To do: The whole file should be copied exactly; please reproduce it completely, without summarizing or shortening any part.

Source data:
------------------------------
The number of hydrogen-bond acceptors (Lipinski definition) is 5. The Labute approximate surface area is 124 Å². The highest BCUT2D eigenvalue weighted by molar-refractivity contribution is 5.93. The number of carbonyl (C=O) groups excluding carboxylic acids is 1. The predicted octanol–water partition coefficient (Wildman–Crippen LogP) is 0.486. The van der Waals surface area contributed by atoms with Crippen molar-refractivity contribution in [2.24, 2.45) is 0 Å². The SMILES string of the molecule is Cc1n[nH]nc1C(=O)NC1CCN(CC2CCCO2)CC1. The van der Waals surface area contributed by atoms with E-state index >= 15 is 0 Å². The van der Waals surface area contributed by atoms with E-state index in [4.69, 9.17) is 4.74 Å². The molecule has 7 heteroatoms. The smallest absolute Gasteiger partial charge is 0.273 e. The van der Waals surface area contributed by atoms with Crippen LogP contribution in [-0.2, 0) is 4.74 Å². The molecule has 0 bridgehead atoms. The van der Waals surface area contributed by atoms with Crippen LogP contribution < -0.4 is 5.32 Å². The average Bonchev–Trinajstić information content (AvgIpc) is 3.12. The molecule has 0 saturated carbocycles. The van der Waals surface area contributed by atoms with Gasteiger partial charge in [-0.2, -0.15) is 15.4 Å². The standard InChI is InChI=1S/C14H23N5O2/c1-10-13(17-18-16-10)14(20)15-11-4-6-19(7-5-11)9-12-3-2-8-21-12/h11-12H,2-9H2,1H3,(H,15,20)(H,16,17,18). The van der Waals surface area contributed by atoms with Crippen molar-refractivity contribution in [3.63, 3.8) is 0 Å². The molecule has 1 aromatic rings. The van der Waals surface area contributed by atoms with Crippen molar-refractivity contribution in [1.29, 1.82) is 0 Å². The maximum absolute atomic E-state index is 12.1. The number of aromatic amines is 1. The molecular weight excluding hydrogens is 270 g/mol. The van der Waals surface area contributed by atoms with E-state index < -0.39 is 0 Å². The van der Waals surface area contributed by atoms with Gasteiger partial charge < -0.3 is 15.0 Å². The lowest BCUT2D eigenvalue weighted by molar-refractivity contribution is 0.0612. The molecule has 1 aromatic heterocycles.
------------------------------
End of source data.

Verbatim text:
The number of hydrogen-bond acceptors (Lipinski definition) is 5. The Labute approximate surface area is 124 Å². The highest BCUT2D eigenvalue weighted by molar-refractivity contribution is 5.93. The number of carbonyl (C=O) groups excluding carboxylic acids is 1. The predicted octanol–water partition coefficient (Wildman–Crippen LogP) is 0.486. The van der Waals surface area contributed by atoms with Crippen molar-refractivity contribution in [2.24, 2.45) is 0 Å². The SMILES string of the molecule is Cc1n[nH]nc1C(=O)NC1CCN(CC2CCCO2)CC1. The van der Waals surface area contributed by atoms with E-state index >= 15 is 0 Å². The van der Waals surface area contributed by atoms with E-state index in [4.69, 9.17) is 4.74 Å². The molecule has 7 heteroatoms. The smallest absolute Gasteiger partial charge is 0.273 e. The van der Waals surface area contributed by atoms with Crippen LogP contribution in [-0.2, 0) is 4.74 Å². The molecule has 0 bridgehead atoms. The van der Waals surface area contributed by atoms with Crippen LogP contribution < -0.4 is 5.32 Å². The average Bonchev–Trinajstić information content (AvgIpc) is 3.12. The molecule has 0 saturated carbocycles. The van der Waals surface area contributed by atoms with Gasteiger partial charge in [-0.2, -0.15) is 15.4 Å². The standard InChI is InChI=1S/C14H23N5O2/c1-10-13(17-18-16-10)14(20)15-11-4-6-19(7-5-11)9-12-3-2-8-21-12/h11-12H,2-9H2,1H3,(H,15,20)(H,16,17,18). The van der Waals surface area contributed by atoms with Crippen molar-refractivity contribution in [3.63, 3.8) is 0 Å². The molecule has 1 aromatic rings. The van der Waals surface area contributed by atoms with Crippen molar-refractivity contribution in [1.29, 1.82) is 0 Å². The maximum absolute atomic E-state index is 12.1. The number of aromatic amines is 1. The molecular weight excluding hydrogens is 270 g/mol. The van der Waals surface area contributed by atoms with E-state index < -0.39 is 0 Å². The van der Waals surface area contributed by atoms with Gasteiger partial charge < -0.3 is 15.0 Å². The lowest BCUT2D eigenvalue weighted by molar-refractivity contribution is 0.0612. The molecule has 1 aromatic heterocycles.